-Gremlin

        • Gremlin,

          Thanks for the details and makes sense that you can buy smaller within the Loyal3 account, smooth move.

          With the products – of course, competition is there and competition is good, eh? Good tips to know about GWW, what I really need right now is… C A P I T A L haha, don’t we all?

          Looking forward to new purchases Gremlin!

          -Lanny

  2. This is a different approach than what I use, but interesting nonetheless. Usually I want to receive at least a 1.8% dividend yield, but I can see how an even lower yield can help you in the long term. I have looked at most of these companies, but none are on my current watch list. Thanks for the food for thought.

    – HMB

    • HMB,

      Thanks! Its definitely a different mindset here. I’m usually the same way, and look at something above 2%. If you are long term focused – these stocks could be potential now, their growth rates are pretty amazing. Always interesting, thanks!

      -Lanny

    • Empire,

      Thanks for the post. UNP does look great right now, no lie about that. I do like the train track stocks, for sure. This was hopefully a post to bring in a different approach and possibly another way to look at things. Thoughts?

      -Lanny

  3. I don’t own any. I don’t mind low yield if it means growth, but I rather have nearer 2% or a well assumed 2% than the ones you propose here. Still a list to keep in mind! 😉

    Cheers!

    Mike

    • DivGuy,

      Thanks for checking this one out. I like GWW from the list, as I feel within 24 months you may have a nice YOC if it follows suit with the track record. I rarely will ever even look/consider a stock with the lower yields as displayed here. I may have to see/dive into how much institutional ownership there is for these to see if that’s where the bulk is being held…

      -Lanny

  4. Thanks for sharing! It’s always kind of annoyed me that lower-yield companies don’t get a lot of coverage by most bloggers, so I’m glad you took a look at thse. I’m long GWW, and have looked at all except CAH in the past. They’re definitely worth adding, should you be willing to trade a lot of income now for high dividend growth. I personally like them in this order, highest to lowest: GWW, BEN, ECL, LOW (like I said, IDK enough about CAH to make a judgment).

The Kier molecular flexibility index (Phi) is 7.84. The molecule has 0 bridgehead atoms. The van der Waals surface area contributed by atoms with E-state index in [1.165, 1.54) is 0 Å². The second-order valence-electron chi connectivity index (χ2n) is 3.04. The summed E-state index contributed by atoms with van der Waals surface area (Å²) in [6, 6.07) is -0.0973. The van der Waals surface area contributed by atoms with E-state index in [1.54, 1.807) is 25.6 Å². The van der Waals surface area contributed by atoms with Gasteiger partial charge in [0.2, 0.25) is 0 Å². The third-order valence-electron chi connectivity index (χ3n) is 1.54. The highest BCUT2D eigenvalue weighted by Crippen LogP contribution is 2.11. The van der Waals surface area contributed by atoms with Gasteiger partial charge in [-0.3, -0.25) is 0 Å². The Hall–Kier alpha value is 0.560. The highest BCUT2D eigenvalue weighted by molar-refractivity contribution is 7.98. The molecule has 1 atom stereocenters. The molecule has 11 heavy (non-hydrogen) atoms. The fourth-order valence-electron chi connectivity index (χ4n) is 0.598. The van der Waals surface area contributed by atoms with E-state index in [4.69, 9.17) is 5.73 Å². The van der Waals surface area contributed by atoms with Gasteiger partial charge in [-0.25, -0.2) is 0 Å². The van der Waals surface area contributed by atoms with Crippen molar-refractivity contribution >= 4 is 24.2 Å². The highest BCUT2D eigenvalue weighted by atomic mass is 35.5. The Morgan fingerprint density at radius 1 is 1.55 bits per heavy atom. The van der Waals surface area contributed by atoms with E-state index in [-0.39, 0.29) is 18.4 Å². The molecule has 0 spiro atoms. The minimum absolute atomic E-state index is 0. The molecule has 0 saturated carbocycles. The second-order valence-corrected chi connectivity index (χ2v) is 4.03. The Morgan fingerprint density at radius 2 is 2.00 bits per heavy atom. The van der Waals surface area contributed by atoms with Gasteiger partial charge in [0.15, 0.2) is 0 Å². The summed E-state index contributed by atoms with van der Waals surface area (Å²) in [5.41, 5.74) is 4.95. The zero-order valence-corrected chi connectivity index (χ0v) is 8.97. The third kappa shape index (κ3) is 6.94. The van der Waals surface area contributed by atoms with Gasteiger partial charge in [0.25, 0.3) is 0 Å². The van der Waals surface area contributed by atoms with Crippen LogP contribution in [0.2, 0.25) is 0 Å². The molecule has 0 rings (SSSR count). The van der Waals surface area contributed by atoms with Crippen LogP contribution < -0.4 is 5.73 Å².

• DivDeveloper,

      Thank you for coming by. I know, there isn’t much out there on them – but quite a few have great track records of dividend increases, they are actually in my eyes incredible, just have to formulate how to purchase them and which one. I’ll definitely agree that GWW is higher on my list and BEN’s special dividends are very tempting and nice. I’m finding out where it all fits. I was excited to write this one, for sure. I hope you found it interesting and partly informational. Thanks again DD!

      -Lanny

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  7. I like to sprinkle in the low yield/high growth companies in my portfolio as well. They help to balance out some of the high yield/low growth companies. Two companies that I like in this area are ROST and TJX, ROST a bit more because there’s more room for growth since they are the smaller player. But both have great track records and I expect they’ll continue to reward shareholders in the future. I also really like BEN from your list. Thanks for highlighting some excellent companies that don’t get a lot of love in the DGI space because of the low yields.

    • JC,

      Thanks for coming by, I really appreciate it. I’ll have to check out ROST and TJX and see what metrics they hold. From the looks of it, ROST has great history for dividend increases and and TJ maxx does as well – how do you feel about retail stores then in general?

      BEN is really nice, with and without the special dividends they put out there.

      It is interesting and you’re right, we don’t hear much in the community about them, hopefully this is one of many posts we all end up having about the low yielding higher div growth Cos!

      -Lanny

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  12. Home Depot (HD) has perhaps received more attention, but Lowe’s (LOW) is quite a competitor.

    Both have a 2% dividend.

    Between these 2 companies, I like to invest in (and shop at) Lowe’s.